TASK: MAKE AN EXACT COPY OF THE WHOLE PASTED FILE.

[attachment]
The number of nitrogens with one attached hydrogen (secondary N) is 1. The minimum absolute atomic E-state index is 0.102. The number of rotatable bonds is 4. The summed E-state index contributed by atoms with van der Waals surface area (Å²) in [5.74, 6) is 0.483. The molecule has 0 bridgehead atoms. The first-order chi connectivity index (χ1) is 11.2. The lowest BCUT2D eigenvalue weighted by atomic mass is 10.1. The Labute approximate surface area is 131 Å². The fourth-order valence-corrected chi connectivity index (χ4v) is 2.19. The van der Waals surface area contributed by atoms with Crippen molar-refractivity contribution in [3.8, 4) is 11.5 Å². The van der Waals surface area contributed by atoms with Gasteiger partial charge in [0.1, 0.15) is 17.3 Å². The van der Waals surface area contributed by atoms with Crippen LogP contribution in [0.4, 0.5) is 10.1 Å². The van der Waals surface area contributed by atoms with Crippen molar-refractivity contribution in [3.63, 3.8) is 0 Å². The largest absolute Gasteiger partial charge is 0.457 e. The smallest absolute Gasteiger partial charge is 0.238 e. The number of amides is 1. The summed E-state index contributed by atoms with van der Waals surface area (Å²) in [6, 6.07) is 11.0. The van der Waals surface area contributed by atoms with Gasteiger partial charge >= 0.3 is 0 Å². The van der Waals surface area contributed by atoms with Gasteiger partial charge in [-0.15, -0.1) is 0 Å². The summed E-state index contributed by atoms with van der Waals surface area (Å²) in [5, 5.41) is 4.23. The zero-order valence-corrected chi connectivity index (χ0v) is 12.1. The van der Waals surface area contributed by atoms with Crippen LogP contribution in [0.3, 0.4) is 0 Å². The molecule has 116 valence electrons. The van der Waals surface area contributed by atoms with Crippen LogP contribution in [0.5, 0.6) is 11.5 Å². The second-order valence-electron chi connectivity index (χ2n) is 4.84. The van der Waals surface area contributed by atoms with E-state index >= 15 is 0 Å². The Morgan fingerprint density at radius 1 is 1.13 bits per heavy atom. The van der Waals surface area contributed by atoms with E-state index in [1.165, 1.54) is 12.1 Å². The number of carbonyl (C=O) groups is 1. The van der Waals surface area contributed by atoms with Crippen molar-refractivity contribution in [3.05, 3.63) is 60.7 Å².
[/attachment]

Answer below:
The number of nitrogens with one attached hydrogen (secondary N) is 1. The minimum absolute atomic E-state index is 0.102. The number of rotatable bonds is 4. The summed E-state index contributed by atoms with van der Waals surface area (Å²) in [5.74, 6) is 0.483. The molecule has 0 bridgehead atoms. The first-order chi connectivity index (χ1) is 11.2. The lowest BCUT2D eigenvalue weighted by atomic mass is 10.1. The Labute approximate surface area is 131 Å². The fourth-order valence-corrected chi connectivity index (χ4v) is 2.19. The van der Waals surface area contributed by atoms with Crippen molar-refractivity contribution in [3.8, 4) is 11.5 Å². The van der Waals surface area contributed by atoms with Gasteiger partial charge in [0.1, 0.15) is 17.3 Å². The van der Waals surface area contributed by atoms with Crippen LogP contribution in [0.4, 0.5) is 10.1 Å². The van der Waals surface area contributed by atoms with Crippen molar-refractivity contribution in [3.63, 3.8) is 0 Å². The largest absolute Gasteiger partial charge is 0.457 e. The smallest absolute Gasteiger partial charge is 0.238 e. The number of amides is 1. The summed E-state index contributed by atoms with van der Waals surface area (Å²) in [6, 6.07) is 11.0. The van der Waals surface area contributed by atoms with Gasteiger partial charge >= 0.3 is 0 Å². The van der Waals surface area contributed by atoms with Gasteiger partial charge in [-0.15, -0.1) is 0 Å². The summed E-state index contributed by atoms with van der Waals surface area (Å²) in [5, 5.41) is 4.23. The zero-order valence-corrected chi connectivity index (χ0v) is 12.1. The van der Waals surface area contributed by atoms with Crippen LogP contribution in [0.3, 0.4) is 0 Å². The molecule has 116 valence electrons. The van der Waals surface area contributed by atoms with Crippen LogP contribution in [0.5, 0.6) is 11.5 Å². The second-order valence-electron chi connectivity index (χ2n) is 4.84. The van der Waals surface area contributed by atoms with E-state index >= 15 is 0 Å². The Morgan fingerprint density at radius 1 is 1.13 bits per heavy atom. The van der Waals surface area contributed by atoms with E-state index in [1.165, 1.54) is 12.1 Å². The number of carbonyl (C=O) groups is 1. The van der Waals surface area contributed by atoms with Crippen molar-refractivity contribution in [3.05, 3.63) is 60.7 Å².